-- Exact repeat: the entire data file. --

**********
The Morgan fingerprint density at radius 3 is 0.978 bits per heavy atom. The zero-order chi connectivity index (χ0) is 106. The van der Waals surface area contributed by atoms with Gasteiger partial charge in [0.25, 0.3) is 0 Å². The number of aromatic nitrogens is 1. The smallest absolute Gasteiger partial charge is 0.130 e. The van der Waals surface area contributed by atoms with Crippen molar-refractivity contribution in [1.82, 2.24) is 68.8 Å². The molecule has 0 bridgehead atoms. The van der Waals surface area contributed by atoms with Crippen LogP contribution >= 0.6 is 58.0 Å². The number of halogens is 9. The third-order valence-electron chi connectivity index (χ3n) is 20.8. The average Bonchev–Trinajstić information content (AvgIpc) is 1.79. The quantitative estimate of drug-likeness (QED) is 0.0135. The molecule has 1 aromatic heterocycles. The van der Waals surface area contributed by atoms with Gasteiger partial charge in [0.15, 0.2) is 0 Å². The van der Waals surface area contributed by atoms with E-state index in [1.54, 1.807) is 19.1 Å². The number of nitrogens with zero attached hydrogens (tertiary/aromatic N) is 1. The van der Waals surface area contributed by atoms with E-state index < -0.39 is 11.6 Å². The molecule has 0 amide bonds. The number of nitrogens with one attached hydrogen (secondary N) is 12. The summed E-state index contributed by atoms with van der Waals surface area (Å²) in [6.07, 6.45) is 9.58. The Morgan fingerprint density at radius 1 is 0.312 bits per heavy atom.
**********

The Morgan fingerprint density at radius 3 is 0.978 bits per heavy atom. The zero-order chi connectivity index (χ0) is 106. The van der Waals surface area contributed by atoms with Gasteiger partial charge in [0.25, 0.3) is 0 Å². The number of aromatic nitrogens is 1. The smallest absolute Gasteiger partial charge is 0.130 e. The van der Waals surface area contributed by atoms with Crippen molar-refractivity contribution in [1.82, 2.24) is 68.8 Å². The molecule has 0 bridgehead atoms. The van der Waals surface area contributed by atoms with Crippen LogP contribution >= 0.6 is 58.0 Å². The number of halogens is 9. The third-order valence-electron chi connectivity index (χ3n) is 20.8. The average Bonchev–Trinajstić information content (AvgIpc) is 1.79. The quantitative estimate of drug-likeness (QED) is 0.0135. The molecule has 1 aromatic heterocycles. The van der Waals surface area contributed by atoms with Gasteiger partial charge in [0.15, 0.2) is 0 Å². The van der Waals surface area contributed by atoms with E-state index in [1.54, 1.807) is 19.1 Å². The number of nitrogens with zero attached hydrogens (tertiary/aromatic N) is 1. The van der Waals surface area contributed by atoms with E-state index < -0.39 is 11.6 Å². The molecule has 0 amide bonds. The number of nitrogens with one attached hydrogen (secondary N) is 12. The summed E-state index contributed by atoms with van der Waals surface area (Å²) in [6.07, 6.45) is 9.58. The Morgan fingerprint density at radius 1 is 0.312 bits per heavy atom.